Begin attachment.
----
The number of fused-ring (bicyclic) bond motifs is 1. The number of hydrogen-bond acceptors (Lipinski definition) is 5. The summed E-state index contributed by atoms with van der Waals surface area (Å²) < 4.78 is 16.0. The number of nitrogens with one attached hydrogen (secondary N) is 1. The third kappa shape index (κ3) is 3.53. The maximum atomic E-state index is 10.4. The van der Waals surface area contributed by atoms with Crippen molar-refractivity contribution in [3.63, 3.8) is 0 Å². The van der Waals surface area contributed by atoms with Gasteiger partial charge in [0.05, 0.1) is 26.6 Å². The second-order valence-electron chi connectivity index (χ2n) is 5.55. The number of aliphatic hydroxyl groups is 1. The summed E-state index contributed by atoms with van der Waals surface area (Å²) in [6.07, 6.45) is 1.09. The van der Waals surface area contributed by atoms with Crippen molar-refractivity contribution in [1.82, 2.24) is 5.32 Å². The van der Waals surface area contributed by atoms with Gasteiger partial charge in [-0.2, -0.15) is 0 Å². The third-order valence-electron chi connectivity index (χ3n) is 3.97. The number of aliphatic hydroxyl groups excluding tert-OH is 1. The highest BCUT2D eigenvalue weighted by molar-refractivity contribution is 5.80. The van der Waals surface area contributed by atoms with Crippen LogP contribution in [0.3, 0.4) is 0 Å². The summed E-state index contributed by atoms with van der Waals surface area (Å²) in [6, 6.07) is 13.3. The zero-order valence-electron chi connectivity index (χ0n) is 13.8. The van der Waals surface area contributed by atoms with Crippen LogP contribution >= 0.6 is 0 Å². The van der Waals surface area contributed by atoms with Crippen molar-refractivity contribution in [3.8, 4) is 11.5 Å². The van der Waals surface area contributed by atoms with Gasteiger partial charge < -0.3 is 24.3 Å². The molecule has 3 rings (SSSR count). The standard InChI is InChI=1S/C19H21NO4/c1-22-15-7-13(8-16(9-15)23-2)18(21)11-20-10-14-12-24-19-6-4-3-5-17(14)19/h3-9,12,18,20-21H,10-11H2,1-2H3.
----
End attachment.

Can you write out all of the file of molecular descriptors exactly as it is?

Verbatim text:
The number of fused-ring (bicyclic) bond motifs is 1. The number of hydrogen-bond acceptors (Lipinski definition) is 5. The summed E-state index contributed by atoms with van der Waals surface area (Å²) < 4.78 is 16.0. The number of nitrogens with one attached hydrogen (secondary N) is 1. The third kappa shape index (κ3) is 3.53. The maximum atomic E-state index is 10.4. The van der Waals surface area contributed by atoms with Crippen molar-refractivity contribution in [3.63, 3.8) is 0 Å². The van der Waals surface area contributed by atoms with Gasteiger partial charge in [0.05, 0.1) is 26.6 Å². The second-order valence-electron chi connectivity index (χ2n) is 5.55. The number of aliphatic hydroxyl groups is 1. The summed E-state index contributed by atoms with van der Waals surface area (Å²) in [6.07, 6.45) is 1.09. The van der Waals surface area contributed by atoms with Crippen molar-refractivity contribution in [1.82, 2.24) is 5.32 Å². The van der Waals surface area contributed by atoms with Gasteiger partial charge in [-0.2, -0.15) is 0 Å². The third-order valence-electron chi connectivity index (χ3n) is 3.97. The number of aliphatic hydroxyl groups excluding tert-OH is 1. The highest BCUT2D eigenvalue weighted by molar-refractivity contribution is 5.80. The van der Waals surface area contributed by atoms with Crippen LogP contribution in [0.3, 0.4) is 0 Å². The summed E-state index contributed by atoms with van der Waals surface area (Å²) in [6, 6.07) is 13.3. The zero-order valence-electron chi connectivity index (χ0n) is 13.8. The van der Waals surface area contributed by atoms with Crippen LogP contribution >= 0.6 is 0 Å². The van der Waals surface area contributed by atoms with Crippen molar-refractivity contribution in [3.8, 4) is 11.5 Å². The van der Waals surface area contributed by atoms with Gasteiger partial charge < -0.3 is 24.3 Å². The molecule has 3 rings (SSSR count). The standard InChI is InChI=1S/C19H21NO4/c1-22-15-7-13(8-16(9-15)23-2)18(21)11-20-10-14-12-24-19-6-4-3-5-17(14)19/h3-9,12,18,20-21H,10-11H2,1-2H3.